Higgins, Cassidy Tout Bill To Expedite Natural Gas Export Permits

Rep. Clay Higgins and Sen. Bill Cassidy have introduced a bill in both houses of Congress to get America into the natural gas export game, a piece of legislation lots of Louisianans sitting on idle gas wells in places like the Haynesville Shale will be happy to see turned into law.

Domestic natural gas prices linger in lousy shape. The June spot price for natural gas at the Henry Hub was a miniscule $2.98 per million BTU, and it hasn’t been above $3.59 since 2014. There is simply too much natural gas available in the domestic market to lift that price, and if gas isn’t above $5.00 or so, lots of those wells don’t produce – the economics dictate leaving that gas in the ground until prices rise, which makes sense for the Chesapeakes and Devons of the world but maybe not so much for the Boudreauxs and Thibodeauxs who’d like to get some royalties out of those wells.

The only way to lift that price is to find new markets for natural gas. And once you get away from the United States natural gas prices are a good bit higher. The June European spot price for natural gas was $5.41. The Japanese spot price for June was $8.50. In China the number was $4.92 in February, which was the latest figure we could find. The point being there are more lucrative markets if the gas can be exported to them.

So here’s a press release about how Higgins and Cassidy are working to resolve that imbalance…

Congressman Clay Higgins (R-LA) has introduced H.R. 3367, to remove barriers placed on U.S. exporters so they can quickly access the market and meet the global demand of natural gas. Senator Bill Cassidy, M.D. (R-LA) is sponsoring the License Natural Gas Now Act, which is the Senate version of the bill.

The LNG Now Act would revamp the current system created by the Department of Energy (DOE), guaranteeing acceptance of export volume applications and establishing market growth of U.S. exports without burdensome delays. Currently, dated restrictions have stalled new project development and logjammed export volume applications processing at DOE.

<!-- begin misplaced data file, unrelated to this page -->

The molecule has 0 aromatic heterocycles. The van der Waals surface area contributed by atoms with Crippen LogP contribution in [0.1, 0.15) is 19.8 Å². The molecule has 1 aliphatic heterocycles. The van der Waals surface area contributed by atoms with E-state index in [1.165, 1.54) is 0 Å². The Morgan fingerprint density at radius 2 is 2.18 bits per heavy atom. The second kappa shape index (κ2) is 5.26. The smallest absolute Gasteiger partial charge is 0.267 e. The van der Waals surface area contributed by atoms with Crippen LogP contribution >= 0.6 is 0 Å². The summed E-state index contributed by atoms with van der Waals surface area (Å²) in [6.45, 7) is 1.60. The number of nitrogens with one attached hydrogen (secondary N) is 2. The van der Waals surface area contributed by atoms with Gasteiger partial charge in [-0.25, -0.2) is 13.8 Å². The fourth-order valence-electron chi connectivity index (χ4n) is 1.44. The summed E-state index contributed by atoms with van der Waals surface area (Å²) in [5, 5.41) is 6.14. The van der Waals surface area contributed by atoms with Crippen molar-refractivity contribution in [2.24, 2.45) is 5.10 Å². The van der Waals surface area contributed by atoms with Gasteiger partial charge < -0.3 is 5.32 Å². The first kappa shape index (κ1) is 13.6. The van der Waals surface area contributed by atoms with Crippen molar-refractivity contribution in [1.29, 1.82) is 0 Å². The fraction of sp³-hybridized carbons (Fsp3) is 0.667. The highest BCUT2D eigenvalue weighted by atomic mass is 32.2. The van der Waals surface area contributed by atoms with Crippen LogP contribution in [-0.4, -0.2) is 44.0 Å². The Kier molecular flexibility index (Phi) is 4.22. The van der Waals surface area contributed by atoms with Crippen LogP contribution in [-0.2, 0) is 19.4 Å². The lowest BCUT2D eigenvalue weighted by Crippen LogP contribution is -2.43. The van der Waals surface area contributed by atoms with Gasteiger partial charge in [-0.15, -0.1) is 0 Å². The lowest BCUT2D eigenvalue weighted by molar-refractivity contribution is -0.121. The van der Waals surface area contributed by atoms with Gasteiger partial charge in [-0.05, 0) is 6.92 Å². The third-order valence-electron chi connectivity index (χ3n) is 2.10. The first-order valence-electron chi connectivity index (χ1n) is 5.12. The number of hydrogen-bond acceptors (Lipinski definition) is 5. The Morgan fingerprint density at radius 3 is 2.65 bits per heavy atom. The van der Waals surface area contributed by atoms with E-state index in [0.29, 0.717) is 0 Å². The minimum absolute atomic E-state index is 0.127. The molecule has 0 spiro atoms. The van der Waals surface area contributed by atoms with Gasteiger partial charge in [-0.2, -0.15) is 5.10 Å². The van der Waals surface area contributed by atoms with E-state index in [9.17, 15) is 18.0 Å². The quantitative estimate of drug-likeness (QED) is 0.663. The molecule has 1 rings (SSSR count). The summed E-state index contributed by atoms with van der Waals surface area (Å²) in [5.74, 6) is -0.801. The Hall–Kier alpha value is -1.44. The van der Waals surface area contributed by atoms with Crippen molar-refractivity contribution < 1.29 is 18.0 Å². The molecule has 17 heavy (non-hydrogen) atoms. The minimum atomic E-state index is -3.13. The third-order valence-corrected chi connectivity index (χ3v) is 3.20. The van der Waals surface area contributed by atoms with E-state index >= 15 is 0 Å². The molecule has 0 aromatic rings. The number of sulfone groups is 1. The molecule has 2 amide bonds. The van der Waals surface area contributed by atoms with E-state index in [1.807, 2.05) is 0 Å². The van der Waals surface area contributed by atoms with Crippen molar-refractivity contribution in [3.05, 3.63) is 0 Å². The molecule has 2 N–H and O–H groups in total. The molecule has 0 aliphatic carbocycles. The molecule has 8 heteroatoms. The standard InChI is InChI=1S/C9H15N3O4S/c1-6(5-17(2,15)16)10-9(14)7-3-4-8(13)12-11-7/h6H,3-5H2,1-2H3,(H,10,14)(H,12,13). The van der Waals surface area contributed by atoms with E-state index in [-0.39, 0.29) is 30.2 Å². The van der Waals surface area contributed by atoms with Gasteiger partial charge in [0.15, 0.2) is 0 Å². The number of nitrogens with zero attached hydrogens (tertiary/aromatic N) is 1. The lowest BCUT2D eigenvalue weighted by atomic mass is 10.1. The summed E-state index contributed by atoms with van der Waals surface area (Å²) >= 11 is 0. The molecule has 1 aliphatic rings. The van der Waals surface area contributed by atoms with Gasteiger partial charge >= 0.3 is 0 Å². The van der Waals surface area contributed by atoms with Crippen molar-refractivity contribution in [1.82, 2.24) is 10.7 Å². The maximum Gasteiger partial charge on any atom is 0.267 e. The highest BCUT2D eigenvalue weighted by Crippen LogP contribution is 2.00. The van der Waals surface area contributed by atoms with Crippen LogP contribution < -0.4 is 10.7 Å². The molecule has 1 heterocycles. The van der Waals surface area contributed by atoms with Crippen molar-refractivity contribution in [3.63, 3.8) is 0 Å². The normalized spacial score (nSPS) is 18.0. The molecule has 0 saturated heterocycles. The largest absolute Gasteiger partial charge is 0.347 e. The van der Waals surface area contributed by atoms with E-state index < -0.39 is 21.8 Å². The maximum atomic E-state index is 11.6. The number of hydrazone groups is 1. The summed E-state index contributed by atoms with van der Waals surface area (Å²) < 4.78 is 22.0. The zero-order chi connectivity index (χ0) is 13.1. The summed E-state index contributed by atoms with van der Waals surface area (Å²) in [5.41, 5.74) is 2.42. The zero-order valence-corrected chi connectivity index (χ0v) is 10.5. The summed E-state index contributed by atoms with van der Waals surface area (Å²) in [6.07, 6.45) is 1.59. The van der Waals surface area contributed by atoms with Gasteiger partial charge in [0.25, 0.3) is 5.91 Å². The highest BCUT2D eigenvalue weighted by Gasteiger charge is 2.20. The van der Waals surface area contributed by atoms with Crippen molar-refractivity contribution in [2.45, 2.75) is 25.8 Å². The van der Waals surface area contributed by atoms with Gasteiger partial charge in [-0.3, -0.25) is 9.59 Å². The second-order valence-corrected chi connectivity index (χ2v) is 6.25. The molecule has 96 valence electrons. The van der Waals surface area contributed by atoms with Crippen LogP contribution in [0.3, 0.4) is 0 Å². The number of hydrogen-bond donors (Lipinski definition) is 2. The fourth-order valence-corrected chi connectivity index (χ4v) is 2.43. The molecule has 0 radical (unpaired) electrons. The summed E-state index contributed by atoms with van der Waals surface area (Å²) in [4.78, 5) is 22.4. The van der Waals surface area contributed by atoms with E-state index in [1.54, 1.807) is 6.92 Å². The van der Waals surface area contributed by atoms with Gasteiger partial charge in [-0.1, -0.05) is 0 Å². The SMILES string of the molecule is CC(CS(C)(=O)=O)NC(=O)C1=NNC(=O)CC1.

“The United States is on the cusp of becoming a net exporter for the first time in history, and natural gas is leading the way,” said Rep. Higgins. “Southwest Louisiana is the epicenter of this energy revolution. Our legislation rolls back red tape and unleashes America’s energy potential for the first time in nearly a decade, which means jobs and economic growth for our communities. I’m very glad to be working with Senator Cassidy on this critical endeavor.”

“The previous administration created hurdles that stalled LNG projects that benefit the economy, environment and Louisiana workers,” said Dr. Cassidy. “This legislation adds certainty to the approval process and brings investment and better-paying jobs to Louisiana.”

The United States has been exporting natural gas for nearly 100 years, but only recently has the idea of becoming a net exporter seemed plausible.

The U.S. Energy Information Administration (EIA) estimates there are 2,474 trillion cubic feet of technically recoverable natural gas in the United States. With the growth of the U.S. LNG market, the United States has the opportunity to fill the expected 4-5% annual LNG global demand growth in coming years.

The bill preserves the Federal Energy Regulatory Commission LNG Export facility process and the Administration’s ability to limit net trade during national emergencies or as sanctions against nations unfriendly to the United States.

It’s difficult to see how this bill wouldn’t pass. Democrats really can’t afford to be seen as blocking natural gas exports, considering that to do so will likely kill their party electorally in places like Ohio and Pennsylvania where shale gas is probably the best economic story going, and there isn’t even a good environmental story to tell about stopping the spread of gas exports. After all, the Europeans, let’s say, are using natural gas produced in Russia according to lower environmental standards than we have here, and we know that natural gas burns cleaner than coal which is fueling China’s economy. Exporting gas to the Chinese to displace coal probably does more to reduce carbon emissions, which the environmentalist crowd so loves to worry about, than anything else anyone could do.

It’s a good bill. Louisiana’s economy could definitely use the help, particularly in places like the northwestern part of the state where the slack-off in Haynesville Shale activity has hurt. And American natural gas exports could be a big piece of the puzzle in changing the geopolitical game with the Russians and Chinese.

Let’s hope this passes.

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